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Abstract: PO2046

p53 Is Activated in Cold Storage/Transplantation to Mediate Tubular Injury and Renal Graft Dysfunction

Session Information

Category: Transplantation

  • 1901 Transplantation: Basic

Authors

  • Xiang, Xiaohong, Second Xiangya Hospital, Changsha, Hunan, China
  • Dong, Zheng, Second Xiangya Hospital, Changsha, Hunan, China
Background

Kidney injury associated with cold storage/transplantation is a leading cause of delayed graft function and poor outcome of renal transplants. p53 has been implicated in both ischemic and nephrotoxic kidney injury, but its involvement in kidney cold storage/transplantation is not clear. This study aimed to investigate the role of p53 in cold storage/transplantation kidney injury and test the therapeutic effects of p53 inhibition.

Methods

Donor kidneys from C57BL/6 mice were preserved in ice-cold University of Wisconsin (UW) solution for 0.5, 2, 6 or 8.5h and transplanted into syngeneic recipients for 24h. Tubular injury, cell death and p53 activation were observed and their correlations were assessed. The acute response of kidneys from pifithrin-α and DMSO (the vehicle solution) treated mice was examined and compared, as well as response of kidneys from p53 conditional knock out (KO) mice and their wild type (WT) littermates. To explore the therapeutic potential of p53 inhibition, pifithrin-α was also administered to test its effect on graft injury and function on day 6, when the graft became the sole life-supporting kidney after native kidney removal at day 5. Rat kidney proximal tubule cells (RPTCs) were incubated in UW solution at 4°C for cold storage, followed by full medium replacement at 37°C for rewarming. Pifithrin-α was added to UW solution or dominant negative p53 was transfected into RPTCs, for the purpose of evaluating their effect on RPTCs death in cold storage/rewarming.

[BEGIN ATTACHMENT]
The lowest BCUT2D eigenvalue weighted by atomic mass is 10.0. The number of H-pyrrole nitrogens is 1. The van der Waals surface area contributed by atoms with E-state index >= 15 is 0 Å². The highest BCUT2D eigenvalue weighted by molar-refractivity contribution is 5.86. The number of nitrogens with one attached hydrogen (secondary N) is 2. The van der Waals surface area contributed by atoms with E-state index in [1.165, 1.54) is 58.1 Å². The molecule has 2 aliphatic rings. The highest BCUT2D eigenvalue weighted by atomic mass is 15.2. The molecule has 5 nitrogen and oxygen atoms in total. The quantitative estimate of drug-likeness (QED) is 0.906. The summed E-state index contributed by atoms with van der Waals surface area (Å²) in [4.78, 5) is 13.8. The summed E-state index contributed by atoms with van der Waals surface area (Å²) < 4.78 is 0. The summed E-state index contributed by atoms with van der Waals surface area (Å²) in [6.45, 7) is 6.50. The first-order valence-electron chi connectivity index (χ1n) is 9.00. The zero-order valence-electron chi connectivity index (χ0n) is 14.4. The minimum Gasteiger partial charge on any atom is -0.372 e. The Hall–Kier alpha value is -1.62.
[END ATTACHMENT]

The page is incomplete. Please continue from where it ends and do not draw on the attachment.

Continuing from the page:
Results

p53 was activated in kidney tubule cells during cold storage transplantation, which correlated with tubular injury and cell death. Pifithrin-α significantly reduced acute tubular injury, cell death and inflammation during cold storage/transplantation. Similar effects were shown by ablation of p53 specifically from kidney proximal tubule cells. Notably, pifithrin-α also ameliorated kidney injury and improved the function of transplanted kidneys as the life-supporting graft. In RPTCs, cold storage followed by rewarming induced cell death and p53 activation. Both pifithrin-α and dominant-negative p53 could attenuate RPTC cell death during cold storage/rewarming.

Conclusion

p53 plays a critical role in kidney injury and dysfunction during cold storage/transplantation. p53 inhibitors may provide therapeutic benefits for donor kidney preservation and transplantation.

Funding

  • NIDDK Support